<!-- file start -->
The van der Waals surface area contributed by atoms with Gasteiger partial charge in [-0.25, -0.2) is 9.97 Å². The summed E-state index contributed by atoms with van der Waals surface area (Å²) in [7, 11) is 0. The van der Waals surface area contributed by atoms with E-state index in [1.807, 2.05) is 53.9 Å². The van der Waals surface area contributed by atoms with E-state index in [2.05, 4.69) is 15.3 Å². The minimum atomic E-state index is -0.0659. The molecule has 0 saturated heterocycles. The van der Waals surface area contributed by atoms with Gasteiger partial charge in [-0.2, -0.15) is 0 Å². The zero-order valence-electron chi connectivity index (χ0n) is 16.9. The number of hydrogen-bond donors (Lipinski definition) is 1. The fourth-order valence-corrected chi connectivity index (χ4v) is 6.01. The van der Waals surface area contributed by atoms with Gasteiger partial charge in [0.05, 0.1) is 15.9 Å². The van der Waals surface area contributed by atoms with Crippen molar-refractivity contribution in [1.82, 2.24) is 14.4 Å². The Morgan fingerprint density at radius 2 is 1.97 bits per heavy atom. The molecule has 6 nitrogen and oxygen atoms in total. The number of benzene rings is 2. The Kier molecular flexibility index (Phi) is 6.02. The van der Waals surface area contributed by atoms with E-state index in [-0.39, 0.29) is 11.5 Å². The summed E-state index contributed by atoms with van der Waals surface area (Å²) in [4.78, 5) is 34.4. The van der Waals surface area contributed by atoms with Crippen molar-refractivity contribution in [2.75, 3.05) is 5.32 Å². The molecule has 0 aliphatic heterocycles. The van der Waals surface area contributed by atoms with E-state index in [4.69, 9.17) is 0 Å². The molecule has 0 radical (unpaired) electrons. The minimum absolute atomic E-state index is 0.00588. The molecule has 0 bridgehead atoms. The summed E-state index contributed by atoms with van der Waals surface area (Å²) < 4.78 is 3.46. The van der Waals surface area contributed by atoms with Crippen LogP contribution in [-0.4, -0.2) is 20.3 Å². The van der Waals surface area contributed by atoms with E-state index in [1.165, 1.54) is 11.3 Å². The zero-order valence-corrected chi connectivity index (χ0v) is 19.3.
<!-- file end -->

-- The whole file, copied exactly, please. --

The van der Waals surface area contributed by atoms with Gasteiger partial charge in [-0.25, -0.2) is 9.97 Å². The summed E-state index contributed by atoms with van der Waals surface area (Å²) in [7, 11) is 0. The van der Waals surface area contributed by atoms with E-state index in [1.807, 2.05) is 53.9 Å². The van der Waals surface area contributed by atoms with E-state index in [2.05, 4.69) is 15.3 Å². The minimum atomic E-state index is -0.0659. The molecule has 0 saturated heterocycles. The van der Waals surface area contributed by atoms with Gasteiger partial charge in [-0.2, -0.15) is 0 Å². The zero-order valence-electron chi connectivity index (χ0n) is 16.9. The number of hydrogen-bond donors (Lipinski definition) is 1. The fourth-order valence-corrected chi connectivity index (χ4v) is 6.01. The van der Waals surface area contributed by atoms with Gasteiger partial charge in [0.05, 0.1) is 15.9 Å². The van der Waals surface area contributed by atoms with Crippen molar-refractivity contribution in [1.82, 2.24) is 14.4 Å². The Morgan fingerprint density at radius 2 is 1.97 bits per heavy atom. The molecule has 6 nitrogen and oxygen atoms in total. The number of benzene rings is 2. The Kier molecular flexibility index (Phi) is 6.02. The van der Waals surface area contributed by atoms with E-state index in [-0.39, 0.29) is 11.5 Å². The summed E-state index contributed by atoms with van der Waals surface area (Å²) in [4.78, 5) is 34.4. The van der Waals surface area contributed by atoms with Crippen molar-refractivity contribution in [2.75, 3.05) is 5.32 Å². The molecule has 0 aliphatic heterocycles. The van der Waals surface area contributed by atoms with E-state index in [4.69, 9.17) is 0 Å². The molecule has 0 radical (unpaired) electrons. The minimum absolute atomic E-state index is 0.00588. The molecule has 0 bridgehead atoms. The summed E-state index contributed by atoms with van der Waals surface area (Å²) < 4.78 is 3.46. The van der Waals surface area contributed by atoms with Crippen LogP contribution in [-0.4, -0.2) is 20.3 Å². The van der Waals surface area contributed by atoms with E-state index in [1.165, 1.54) is 11.3 Å². The zero-order valence-corrected chi connectivity index (χ0v) is 19.3.